Iran has drawn its cards from a full deck of Iraqi militias. Abu Mahdi al-Muhandis, who allegedly helped plan the 1983 attack on the U.S. Embassy in Kuwait, now directs the IRGC-backed insurgent group known as Kataib Hezbollah. Qais al-Khazali, charged with kidnapping and killing U.S. Marines in Karbala in 2007, runs an IRGC-allied insurgent group known as Asaib al-Haq, or the League of the Righteous. A third Iraqi Shiite militia is known as the Promised Day Brigades. At Iran’s covert direction, fighters from all three militias have been sent to Syria to battle Sunni rebels there.
Iran allegedly has been able to use Iraq as a staging ground for operations to support Syrian President Bashar al-Assad thanks partly to Hadi al-Ameri, the Iraqi minister of transportation. He headed the Badr Brigade, a pro-Iranian militia.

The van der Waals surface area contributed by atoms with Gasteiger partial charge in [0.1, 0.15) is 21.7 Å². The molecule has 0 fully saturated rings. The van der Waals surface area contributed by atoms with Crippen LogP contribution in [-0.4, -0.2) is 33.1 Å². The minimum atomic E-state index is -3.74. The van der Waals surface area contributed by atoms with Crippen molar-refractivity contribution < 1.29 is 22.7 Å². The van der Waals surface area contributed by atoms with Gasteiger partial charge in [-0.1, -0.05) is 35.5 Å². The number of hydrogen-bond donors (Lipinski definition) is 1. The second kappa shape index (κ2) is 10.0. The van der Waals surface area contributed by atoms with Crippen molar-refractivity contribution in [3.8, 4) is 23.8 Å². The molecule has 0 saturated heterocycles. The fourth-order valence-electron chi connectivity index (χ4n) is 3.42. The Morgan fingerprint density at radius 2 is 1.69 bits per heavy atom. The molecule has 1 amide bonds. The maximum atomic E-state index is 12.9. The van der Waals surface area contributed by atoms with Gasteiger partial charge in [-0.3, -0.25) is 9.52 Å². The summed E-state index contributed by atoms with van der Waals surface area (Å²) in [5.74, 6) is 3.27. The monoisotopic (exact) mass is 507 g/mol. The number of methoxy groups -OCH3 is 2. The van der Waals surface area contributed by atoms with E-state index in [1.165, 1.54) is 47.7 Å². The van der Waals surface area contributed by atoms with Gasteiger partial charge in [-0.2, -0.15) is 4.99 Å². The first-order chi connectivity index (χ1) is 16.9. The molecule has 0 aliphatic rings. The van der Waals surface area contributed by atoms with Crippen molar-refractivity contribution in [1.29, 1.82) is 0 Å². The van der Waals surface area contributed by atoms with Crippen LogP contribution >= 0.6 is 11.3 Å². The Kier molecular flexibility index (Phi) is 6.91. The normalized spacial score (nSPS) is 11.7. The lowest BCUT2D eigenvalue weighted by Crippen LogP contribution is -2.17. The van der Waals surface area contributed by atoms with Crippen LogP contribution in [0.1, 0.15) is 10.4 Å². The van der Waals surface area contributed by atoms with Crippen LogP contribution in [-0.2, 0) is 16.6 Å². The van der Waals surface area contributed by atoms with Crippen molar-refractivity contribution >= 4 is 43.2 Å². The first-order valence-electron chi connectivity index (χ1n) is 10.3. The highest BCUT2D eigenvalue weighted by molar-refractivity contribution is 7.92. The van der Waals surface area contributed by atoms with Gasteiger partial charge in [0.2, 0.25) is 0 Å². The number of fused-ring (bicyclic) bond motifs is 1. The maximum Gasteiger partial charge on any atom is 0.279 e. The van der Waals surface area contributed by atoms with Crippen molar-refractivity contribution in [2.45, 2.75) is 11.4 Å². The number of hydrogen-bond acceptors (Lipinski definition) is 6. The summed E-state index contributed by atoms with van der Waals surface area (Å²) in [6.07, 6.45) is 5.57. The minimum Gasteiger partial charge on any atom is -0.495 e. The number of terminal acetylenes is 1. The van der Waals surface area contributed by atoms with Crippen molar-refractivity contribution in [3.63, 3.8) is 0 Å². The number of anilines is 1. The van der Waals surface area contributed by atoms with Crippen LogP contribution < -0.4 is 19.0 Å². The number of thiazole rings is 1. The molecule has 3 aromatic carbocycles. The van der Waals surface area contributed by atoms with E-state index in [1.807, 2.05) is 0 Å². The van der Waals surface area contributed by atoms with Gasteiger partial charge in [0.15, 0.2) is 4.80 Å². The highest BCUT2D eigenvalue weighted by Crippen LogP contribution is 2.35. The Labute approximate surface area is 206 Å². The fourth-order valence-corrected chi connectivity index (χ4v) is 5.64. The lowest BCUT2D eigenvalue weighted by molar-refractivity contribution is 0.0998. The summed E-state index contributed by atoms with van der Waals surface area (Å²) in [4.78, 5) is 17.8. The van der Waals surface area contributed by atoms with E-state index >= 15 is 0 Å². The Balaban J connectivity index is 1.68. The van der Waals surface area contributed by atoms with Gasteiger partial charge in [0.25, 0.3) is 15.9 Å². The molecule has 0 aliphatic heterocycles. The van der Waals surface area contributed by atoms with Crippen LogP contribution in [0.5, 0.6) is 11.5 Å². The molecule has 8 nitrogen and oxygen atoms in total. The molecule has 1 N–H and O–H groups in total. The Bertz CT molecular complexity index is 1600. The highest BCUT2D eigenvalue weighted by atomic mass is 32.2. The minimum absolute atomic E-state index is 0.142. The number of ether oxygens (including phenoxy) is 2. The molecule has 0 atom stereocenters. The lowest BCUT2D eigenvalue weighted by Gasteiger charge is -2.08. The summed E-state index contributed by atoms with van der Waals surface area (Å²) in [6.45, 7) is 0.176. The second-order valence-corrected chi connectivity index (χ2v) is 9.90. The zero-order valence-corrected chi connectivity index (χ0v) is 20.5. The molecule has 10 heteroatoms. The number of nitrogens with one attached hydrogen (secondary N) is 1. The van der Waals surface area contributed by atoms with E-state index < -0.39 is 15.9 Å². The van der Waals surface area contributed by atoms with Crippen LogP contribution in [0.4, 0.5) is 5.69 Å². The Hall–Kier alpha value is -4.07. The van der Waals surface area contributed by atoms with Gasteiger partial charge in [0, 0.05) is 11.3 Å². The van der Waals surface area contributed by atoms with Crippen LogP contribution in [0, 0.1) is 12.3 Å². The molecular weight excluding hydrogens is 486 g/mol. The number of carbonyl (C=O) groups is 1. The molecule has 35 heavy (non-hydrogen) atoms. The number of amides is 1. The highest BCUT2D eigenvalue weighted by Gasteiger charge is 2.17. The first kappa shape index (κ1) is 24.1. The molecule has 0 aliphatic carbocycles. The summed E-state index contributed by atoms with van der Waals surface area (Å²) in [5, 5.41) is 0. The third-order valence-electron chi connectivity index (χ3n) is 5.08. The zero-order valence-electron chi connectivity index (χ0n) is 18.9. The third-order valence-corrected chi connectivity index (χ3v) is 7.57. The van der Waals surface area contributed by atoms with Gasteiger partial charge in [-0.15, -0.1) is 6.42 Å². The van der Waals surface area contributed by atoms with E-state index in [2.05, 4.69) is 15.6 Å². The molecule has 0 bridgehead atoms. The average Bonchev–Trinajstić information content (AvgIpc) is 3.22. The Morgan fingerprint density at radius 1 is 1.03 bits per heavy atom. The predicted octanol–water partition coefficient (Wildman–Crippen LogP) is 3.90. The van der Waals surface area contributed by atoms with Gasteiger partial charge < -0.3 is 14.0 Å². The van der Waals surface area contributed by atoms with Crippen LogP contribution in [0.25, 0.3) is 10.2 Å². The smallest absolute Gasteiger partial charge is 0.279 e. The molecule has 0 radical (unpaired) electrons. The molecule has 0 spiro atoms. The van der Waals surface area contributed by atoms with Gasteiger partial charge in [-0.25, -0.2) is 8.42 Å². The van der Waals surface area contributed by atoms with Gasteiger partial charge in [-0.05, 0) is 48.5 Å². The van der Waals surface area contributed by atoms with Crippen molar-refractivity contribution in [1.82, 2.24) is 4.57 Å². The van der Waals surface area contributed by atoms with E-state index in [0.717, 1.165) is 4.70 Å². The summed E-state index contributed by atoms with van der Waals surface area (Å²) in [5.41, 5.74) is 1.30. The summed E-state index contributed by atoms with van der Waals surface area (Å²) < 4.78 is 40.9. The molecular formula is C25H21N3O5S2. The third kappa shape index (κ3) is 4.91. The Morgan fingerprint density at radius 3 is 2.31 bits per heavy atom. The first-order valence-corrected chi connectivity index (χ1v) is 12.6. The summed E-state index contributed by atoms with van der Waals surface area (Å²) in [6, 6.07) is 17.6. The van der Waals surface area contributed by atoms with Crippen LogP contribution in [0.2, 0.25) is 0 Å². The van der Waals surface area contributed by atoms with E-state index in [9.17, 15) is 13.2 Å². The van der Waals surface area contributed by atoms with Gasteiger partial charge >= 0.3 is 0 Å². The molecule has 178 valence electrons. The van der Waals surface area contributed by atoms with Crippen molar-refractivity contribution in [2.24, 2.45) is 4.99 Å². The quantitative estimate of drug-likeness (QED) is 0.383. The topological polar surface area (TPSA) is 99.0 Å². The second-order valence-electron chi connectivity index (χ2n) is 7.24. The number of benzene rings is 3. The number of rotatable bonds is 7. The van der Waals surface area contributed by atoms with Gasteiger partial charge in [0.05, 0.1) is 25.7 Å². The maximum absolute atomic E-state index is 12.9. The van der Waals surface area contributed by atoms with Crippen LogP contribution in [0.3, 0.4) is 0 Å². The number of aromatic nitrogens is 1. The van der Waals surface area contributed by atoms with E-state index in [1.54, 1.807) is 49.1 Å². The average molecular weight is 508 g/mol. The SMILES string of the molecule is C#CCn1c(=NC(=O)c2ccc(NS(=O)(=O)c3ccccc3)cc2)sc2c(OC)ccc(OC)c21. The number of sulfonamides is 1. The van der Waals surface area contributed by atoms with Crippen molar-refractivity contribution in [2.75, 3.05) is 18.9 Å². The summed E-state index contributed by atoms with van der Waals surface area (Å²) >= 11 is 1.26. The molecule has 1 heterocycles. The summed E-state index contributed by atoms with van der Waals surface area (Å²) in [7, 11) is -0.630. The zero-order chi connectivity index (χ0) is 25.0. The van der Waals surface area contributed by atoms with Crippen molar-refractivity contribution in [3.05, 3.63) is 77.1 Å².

The sectarian cleavage in Iraq has widened since the United States departed. With Iraqi Shiites pulled toward Iran, Sunnis were drawn back toward the jihadist orbit — especially after Syria lurched into civil war. Al-Qaeda fighters relentlessly moved across the porous border and last year proclaimed themselves the Islamic State of Iraq and Syria. This new jihadist magnet has drawn about 10,000 foreign fighters, many with European passports.